Samsung Bioepis has become the latest biosimilars company to confirm it has launched a cheaper near-copy of AbbVie’s Humira inflammatory diseases blockbuster, after its European patent expired this week.
The launch means the South Korean company now markets biosimilars of the three most commonly prescribed anti-TNF drugs – Amgen/Pfizer’s Enbrel (etanercept), Johnson & Johnson/MSD’s Remicade (infliximab), and Humira.
But Humira is the most commonly prescribed of the three drugs, thanks to a raft of approved indications, and is the most costly to the NHS.
A joint venture between Biogen and Samsung, Biogen will market the Humira biosimilar, branded as Imraldi, in Europe.
Dan Cohen, regional director of Biogen UK, Ireland and Netherlands, said: “With the addition of Imraldi to our anti-TNF biosimilar offering, we are increasing clinician choice and patient access in the UK to affordable treatments across disease areas.”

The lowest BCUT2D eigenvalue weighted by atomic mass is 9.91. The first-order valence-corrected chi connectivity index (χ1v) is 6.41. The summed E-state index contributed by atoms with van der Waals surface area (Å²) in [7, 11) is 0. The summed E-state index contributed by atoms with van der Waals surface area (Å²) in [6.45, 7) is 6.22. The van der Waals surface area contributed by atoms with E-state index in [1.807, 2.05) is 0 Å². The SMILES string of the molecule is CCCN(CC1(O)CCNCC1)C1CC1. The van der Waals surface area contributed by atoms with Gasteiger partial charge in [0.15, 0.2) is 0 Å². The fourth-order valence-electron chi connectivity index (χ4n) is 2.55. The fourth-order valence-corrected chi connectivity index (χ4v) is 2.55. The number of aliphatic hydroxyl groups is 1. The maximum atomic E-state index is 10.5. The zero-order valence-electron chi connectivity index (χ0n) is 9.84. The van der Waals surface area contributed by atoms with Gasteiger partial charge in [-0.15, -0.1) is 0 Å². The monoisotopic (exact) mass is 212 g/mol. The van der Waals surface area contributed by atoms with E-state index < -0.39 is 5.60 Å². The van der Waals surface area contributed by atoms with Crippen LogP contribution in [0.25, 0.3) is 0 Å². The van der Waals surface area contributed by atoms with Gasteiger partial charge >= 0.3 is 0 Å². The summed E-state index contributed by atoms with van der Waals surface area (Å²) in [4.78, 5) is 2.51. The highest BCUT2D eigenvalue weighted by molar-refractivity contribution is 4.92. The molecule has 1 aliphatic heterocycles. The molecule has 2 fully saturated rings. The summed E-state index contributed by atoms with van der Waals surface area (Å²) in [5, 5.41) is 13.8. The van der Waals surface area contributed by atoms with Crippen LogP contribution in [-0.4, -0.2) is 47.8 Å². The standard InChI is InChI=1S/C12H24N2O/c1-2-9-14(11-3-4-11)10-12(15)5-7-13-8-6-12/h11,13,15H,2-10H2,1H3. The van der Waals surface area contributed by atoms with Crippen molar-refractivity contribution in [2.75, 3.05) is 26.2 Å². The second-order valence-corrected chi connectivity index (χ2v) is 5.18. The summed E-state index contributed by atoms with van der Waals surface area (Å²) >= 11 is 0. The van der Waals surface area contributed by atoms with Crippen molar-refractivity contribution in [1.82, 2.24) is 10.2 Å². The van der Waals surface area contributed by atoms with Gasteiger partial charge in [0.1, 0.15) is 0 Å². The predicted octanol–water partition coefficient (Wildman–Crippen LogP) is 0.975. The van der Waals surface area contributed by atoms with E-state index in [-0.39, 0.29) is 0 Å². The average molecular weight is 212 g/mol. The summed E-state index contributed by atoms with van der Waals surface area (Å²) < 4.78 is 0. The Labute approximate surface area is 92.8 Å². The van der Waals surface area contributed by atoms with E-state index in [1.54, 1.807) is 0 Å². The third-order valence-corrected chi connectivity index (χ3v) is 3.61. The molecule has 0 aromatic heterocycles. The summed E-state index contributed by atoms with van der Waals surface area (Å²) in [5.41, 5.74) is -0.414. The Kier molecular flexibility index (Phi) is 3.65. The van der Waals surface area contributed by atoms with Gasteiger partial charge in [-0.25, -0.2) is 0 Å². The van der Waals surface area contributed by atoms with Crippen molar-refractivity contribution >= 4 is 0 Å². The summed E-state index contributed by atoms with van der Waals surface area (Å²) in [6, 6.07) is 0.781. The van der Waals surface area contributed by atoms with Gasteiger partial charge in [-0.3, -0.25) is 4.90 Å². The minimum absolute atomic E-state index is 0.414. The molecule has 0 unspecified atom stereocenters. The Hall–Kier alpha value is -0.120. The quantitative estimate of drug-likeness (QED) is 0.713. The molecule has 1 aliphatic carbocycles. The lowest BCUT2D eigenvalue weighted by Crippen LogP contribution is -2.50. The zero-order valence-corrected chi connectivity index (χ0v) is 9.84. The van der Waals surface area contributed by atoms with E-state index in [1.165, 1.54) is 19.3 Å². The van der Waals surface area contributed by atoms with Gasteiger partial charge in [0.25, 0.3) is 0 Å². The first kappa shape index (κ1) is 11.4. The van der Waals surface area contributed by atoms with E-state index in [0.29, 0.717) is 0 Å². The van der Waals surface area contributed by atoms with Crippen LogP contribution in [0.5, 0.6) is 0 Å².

Imraldi is approved for rheumatoid arthritis, two forms of juvenile idiopathic arthritis, axial spondyloarthritis, including ankylosing spondylitis (AS), axial spondyloarthritis with radiographic evidence of AS, psoriatic arthritis, psoriasis, paediatric plaque psoriasis, hidradenitis suppurativa, Crohn’s disease, paediatric Crohn’s disease, ulcerative colitis and uveitis.
A host of other biosimilars firms have also got Humira competitors approved, hoping to steal market share from AbbVie, which enjoyed revenues of $4.4 million from Humira up to June this year according to figures from IQVIA.
Novartis’ biosimilars and generics arm Sandoz launched its Humira biosimilar yesterday, along with Amgen. Sandoz says it has stockpiles of the biosimilar in event of a no-deal Brexit.
Fujifilm Kyowa Kirin Biologics granted Mylan an exclusive licence to commercialise its version of adalimumab, Hulio, in Europe.
Boehringer Ingelheim, according to a report in the Financial Times, is locked in ongoing litigation with AbbVie and, to date, has no plans to launch its already-approved Humira biosimilar in Europe.
Humira is patent protected in the US until 2023, where the majority of its sales are based.